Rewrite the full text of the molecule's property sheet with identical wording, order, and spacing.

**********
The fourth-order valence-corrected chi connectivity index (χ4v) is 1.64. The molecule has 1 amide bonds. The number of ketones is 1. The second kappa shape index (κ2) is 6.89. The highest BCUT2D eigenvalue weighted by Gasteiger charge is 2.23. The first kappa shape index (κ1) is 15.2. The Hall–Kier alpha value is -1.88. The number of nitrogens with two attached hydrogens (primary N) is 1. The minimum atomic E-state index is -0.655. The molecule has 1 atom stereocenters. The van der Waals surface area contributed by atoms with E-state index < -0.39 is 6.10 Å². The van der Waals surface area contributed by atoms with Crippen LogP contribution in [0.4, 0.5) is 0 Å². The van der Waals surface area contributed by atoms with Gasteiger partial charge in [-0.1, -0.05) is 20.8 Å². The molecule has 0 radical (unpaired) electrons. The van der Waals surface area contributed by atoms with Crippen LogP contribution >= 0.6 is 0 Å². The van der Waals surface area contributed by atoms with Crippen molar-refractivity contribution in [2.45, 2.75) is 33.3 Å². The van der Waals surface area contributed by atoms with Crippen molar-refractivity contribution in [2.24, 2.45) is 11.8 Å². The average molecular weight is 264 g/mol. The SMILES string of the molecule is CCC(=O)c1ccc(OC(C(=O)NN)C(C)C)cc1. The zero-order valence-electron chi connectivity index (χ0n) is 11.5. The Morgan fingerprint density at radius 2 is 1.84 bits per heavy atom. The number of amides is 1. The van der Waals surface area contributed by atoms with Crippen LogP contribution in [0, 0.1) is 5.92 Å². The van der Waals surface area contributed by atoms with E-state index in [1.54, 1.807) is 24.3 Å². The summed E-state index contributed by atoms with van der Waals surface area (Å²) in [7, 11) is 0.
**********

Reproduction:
The fourth-order valence-corrected chi connectivity index (χ4v) is 1.64. The molecule has 1 amide bonds. The number of ketones is 1. The second kappa shape index (κ2) is 6.89. The highest BCUT2D eigenvalue weighted by Gasteiger charge is 2.23. The first kappa shape index (κ1) is 15.2. The Hall–Kier alpha value is -1.88. The number of nitrogens with two attached hydrogens (primary N) is 1. The minimum atomic E-state index is -0.655. The molecule has 1 atom stereocenters. The van der Waals surface area contributed by atoms with E-state index < -0.39 is 6.10 Å². The van der Waals surface area contributed by atoms with Crippen LogP contribution in [0.4, 0.5) is 0 Å². The van der Waals surface area contributed by atoms with Gasteiger partial charge in [-0.1, -0.05) is 20.8 Å². The molecule has 0 radical (unpaired) electrons. The van der Waals surface area contributed by atoms with Crippen LogP contribution >= 0.6 is 0 Å². The van der Waals surface area contributed by atoms with Crippen molar-refractivity contribution in [2.45, 2.75) is 33.3 Å². The van der Waals surface area contributed by atoms with Crippen molar-refractivity contribution in [2.24, 2.45) is 11.8 Å². The average molecular weight is 264 g/mol. The SMILES string of the molecule is CCC(=O)c1ccc(OC(C(=O)NN)C(C)C)cc1. The zero-order valence-electron chi connectivity index (χ0n) is 11.5. The Morgan fingerprint density at radius 2 is 1.84 bits per heavy atom. The number of amides is 1. The van der Waals surface area contributed by atoms with Crippen LogP contribution in [0, 0.1) is 5.92 Å². The van der Waals surface area contributed by atoms with E-state index in [1.54, 1.807) is 24.3 Å². The summed E-state index contributed by atoms with van der Waals surface area (Å²) in [7, 11) is 0.